Japan’s sharemarket finally emerges from three lost decades
The 1987 sharemarket crash and rising global interest rates, however, exposed the flimsy foundations of the Japanese “miracle” economy, built on cheap state-directed credit, a suppressed exchange rate, hidden subsidies for its exports and pervasive non-tariff barriers to imports.
It turned out it was a “bubble” economy. Where at the peak of Japan’s apparent success a three square-metre sliver of land near the Imperial palace in Tokyo famously sold for $US600,000, property prices imploded, crashing nearly 70 per cent over the next decade.
Its sharemarket plunged 60 per cent in two years and continued to fall, losing more than 80 per cent of its peak value, until global markets bounced in 2009 as they recovered from the 2008 financial crisis.
Decades of stagnation
The plunge in equity and property markets and the decades of economic stagnation were exacerbated by the nature of Japan’s economy and its incestuous corporate system, where groups of allied and integrated banks, trading houses and industrial businesses – once known as zaibatsu – dominated the financial system and economy.
When the bubble burst, the banks and securities houses at the centre of these conglomerates were decimated, but they were so central to the Japanese economic model – far too big to fail — that they were propped up and bailed out.
They were, however, for years effectively “zombie” banks and institutions, reluctant or unable to lend and, even though successive Japanese governments tried to re-start the economy through near-zero interest rates and the pioneering of quantitative easing, along with heavy infrastructure spending, the economy remained stagnant for decades.
It was the Japanese experience and the fear of similar deflation and stagnation that framed the Federal Reserve Board and European Central Bank responses to the 2008 financial crisis – massive injections of liquidity, near-zero interest rates and repeated rounds of bonds and mortgage buying – and, more recently, their reactions to the coronavirus pandemic.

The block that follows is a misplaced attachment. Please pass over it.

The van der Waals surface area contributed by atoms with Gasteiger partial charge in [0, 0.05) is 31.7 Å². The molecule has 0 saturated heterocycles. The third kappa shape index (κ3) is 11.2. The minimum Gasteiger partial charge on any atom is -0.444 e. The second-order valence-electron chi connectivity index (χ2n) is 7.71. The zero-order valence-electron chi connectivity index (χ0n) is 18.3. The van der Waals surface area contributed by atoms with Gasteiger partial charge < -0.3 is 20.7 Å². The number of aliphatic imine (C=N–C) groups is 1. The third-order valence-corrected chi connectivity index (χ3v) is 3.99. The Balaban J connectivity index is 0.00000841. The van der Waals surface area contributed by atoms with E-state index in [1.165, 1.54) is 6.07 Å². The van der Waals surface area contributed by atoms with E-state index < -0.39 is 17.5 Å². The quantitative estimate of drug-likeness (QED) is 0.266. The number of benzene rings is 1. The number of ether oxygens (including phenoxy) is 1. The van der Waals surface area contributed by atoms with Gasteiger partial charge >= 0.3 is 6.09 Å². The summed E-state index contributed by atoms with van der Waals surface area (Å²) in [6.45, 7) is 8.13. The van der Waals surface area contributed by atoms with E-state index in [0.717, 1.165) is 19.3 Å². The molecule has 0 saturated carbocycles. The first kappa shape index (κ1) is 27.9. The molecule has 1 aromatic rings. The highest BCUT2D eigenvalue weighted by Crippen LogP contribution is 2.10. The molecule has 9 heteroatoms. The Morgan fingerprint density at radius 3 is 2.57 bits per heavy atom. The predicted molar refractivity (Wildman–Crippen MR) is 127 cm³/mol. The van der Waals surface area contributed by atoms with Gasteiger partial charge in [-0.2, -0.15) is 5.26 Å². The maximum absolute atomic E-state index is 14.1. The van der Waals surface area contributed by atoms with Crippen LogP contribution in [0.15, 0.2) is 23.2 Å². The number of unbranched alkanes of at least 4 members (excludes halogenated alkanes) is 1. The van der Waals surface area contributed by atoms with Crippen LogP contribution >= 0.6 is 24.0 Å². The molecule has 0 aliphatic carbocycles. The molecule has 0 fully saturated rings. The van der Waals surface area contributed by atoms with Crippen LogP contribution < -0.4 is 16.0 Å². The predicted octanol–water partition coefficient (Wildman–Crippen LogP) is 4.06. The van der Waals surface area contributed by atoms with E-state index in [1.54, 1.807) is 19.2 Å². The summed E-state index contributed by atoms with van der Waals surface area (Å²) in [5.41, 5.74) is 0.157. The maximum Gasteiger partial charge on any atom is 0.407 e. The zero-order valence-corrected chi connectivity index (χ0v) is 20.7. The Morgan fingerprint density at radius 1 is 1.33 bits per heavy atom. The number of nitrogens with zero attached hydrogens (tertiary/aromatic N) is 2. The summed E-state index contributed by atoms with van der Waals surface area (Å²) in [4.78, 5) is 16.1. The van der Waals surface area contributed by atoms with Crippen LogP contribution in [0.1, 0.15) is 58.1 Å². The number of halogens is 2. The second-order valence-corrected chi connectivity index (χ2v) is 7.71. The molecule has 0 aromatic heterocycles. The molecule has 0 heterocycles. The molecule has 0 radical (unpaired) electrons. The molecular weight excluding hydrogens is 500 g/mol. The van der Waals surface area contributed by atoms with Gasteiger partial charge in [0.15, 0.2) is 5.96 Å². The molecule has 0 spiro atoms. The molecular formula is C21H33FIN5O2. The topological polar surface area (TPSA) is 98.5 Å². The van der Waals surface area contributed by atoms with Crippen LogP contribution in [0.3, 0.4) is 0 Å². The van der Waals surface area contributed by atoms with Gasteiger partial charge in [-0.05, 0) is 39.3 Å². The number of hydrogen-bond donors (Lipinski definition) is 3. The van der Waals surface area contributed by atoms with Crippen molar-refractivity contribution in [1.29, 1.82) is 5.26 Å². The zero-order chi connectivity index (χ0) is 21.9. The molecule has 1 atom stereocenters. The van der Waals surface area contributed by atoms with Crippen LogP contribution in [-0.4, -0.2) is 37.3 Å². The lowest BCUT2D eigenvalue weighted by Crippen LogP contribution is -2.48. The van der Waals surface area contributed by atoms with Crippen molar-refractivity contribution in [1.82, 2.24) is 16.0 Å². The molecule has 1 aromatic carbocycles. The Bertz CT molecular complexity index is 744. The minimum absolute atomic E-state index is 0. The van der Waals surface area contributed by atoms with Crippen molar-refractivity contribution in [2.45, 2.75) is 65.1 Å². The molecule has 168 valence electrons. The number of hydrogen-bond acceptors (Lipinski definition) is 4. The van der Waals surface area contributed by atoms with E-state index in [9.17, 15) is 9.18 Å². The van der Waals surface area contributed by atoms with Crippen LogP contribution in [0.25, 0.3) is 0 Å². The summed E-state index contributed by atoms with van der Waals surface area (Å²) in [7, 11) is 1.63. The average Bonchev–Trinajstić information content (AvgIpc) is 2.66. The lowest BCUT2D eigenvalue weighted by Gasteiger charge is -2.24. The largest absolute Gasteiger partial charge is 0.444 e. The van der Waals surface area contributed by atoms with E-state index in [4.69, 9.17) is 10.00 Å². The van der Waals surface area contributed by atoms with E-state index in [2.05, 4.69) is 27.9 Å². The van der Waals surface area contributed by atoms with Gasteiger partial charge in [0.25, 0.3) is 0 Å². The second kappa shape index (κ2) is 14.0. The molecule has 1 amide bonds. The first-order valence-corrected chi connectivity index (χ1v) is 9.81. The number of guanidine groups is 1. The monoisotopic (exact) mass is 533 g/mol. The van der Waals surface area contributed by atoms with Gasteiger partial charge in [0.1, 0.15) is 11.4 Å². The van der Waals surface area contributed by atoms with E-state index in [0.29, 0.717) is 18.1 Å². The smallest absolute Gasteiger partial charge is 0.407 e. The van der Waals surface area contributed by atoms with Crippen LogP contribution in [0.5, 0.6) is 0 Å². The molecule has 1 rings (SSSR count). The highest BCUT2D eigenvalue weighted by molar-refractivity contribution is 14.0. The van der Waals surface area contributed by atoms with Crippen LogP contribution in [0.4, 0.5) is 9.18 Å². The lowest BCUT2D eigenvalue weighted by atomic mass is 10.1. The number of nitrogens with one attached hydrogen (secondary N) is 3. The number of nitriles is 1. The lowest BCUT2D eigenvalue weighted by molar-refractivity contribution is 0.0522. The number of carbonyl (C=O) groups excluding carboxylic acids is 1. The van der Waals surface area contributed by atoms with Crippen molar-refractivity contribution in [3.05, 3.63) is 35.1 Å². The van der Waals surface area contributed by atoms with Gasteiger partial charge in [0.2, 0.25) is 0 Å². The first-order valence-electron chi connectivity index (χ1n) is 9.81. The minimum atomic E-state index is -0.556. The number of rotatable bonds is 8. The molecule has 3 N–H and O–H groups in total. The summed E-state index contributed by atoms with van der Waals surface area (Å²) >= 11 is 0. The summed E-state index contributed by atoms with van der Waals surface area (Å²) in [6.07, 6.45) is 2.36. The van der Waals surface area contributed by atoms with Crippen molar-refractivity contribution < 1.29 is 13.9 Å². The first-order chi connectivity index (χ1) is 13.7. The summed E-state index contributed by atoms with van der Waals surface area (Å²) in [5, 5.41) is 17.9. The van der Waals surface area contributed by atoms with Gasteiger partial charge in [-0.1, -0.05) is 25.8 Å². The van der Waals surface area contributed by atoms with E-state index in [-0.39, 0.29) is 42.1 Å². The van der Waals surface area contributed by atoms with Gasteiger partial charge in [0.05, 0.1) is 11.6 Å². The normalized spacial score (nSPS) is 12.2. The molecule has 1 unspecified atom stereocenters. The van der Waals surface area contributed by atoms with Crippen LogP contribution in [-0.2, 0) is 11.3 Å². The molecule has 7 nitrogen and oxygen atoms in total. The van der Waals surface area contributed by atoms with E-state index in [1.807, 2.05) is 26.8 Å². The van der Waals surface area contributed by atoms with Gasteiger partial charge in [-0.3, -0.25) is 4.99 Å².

Japan still has ultra-low interest rates – its two and five-year bond yields are negative; it’s 10-year bond yield is 0.09 per cent and its 30-year bond yield 0.68 per cent – and the Bank of Japan owns about 10 per cent of its sharemarket after hoovering up securities in exchange-traded funds.
Signs of life
The economy – which flat-lined through most of the post-crash decades — is, however, finally showing signs of life.
Growth in exports and consumption in the December quarter last year produced GDP growth 3 per cent higher than in the same period of 2019. Corporate profits and margins are at post-bubble highs, Japanese balance sheets are strong and its major banks now rank with the world’s strongest.
Parallels could be drawn, or at least lessons learned, from Japan’s experience over those lost decades.
In the post-crisis period the rest of the developed world has experienced sharemarket and property booms – some would argue bubbles – driven by the torrents of near-costless liquidity and credit flowing from the unprecedented and unconventional central bank post-crisis policies and, more recently, the massive injections of new monetary and fiscal stimulus to counter the economic impacts of the pandemic.
Armies of zombies
The Fed and ECB policies have effectively created armies of zombie companies – companies that would fail if interests costs weren’t so negligible – and economies addicted to cheap credit and increasingly sensitive and vulnerable to its withdrawal.
There’s no obvious painless exit path from the settings now in place other than either a dramatic, Japanese-like implosion in asset values, with dire economic consequences – or a further very lengthy period, perhaps decades, of weak productivity and economic growth sustained by more of the same from central banks and governments.
The Japanese experience perhaps provides a perspective on China’s remarkable emergence as an economic power.
China’s economy, as Japan’s was in the post-war period, is centrally planned and directed and there is a similarly incestuous relationship between the state and large slabs of its largely state-owned industry.
Like Japan during the 1970s and 1980s, China’s growth has been accompanied by accusations of government subsidies, industrial-scale industrial espionage, intellectual property theft and other unfair and protectionist trade practices.
Its growth has also been fuelled by leverage and asset bubbles – something it has been trying to address – and less-than-productive economic activity, particularly within the state-owned sectors of the economy.
Like Japan, before its bubbles burst and the perceived threat receded, China’s successes and their nature – and its increased willingness to openly express its economic and geopolitical ambitions — are also inciting an aggressive/defensive response from the US and some of its allies.
The foundations of China’s success, like Japan’s in the 1980s, aren’t quite as robust as they are presented by its authorities, although the authoritarian nature of its governance perhaps provides Xi Jinping a greater ability to de-leverage China’s financial system and restructure or purge China’s own army of zombie enterprises .
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Stephen is one of Australia’s most respected business journalists. He was most recently co-founder and associate editor of the Business Spectator website and an associate editor and senior columnist at The Australian.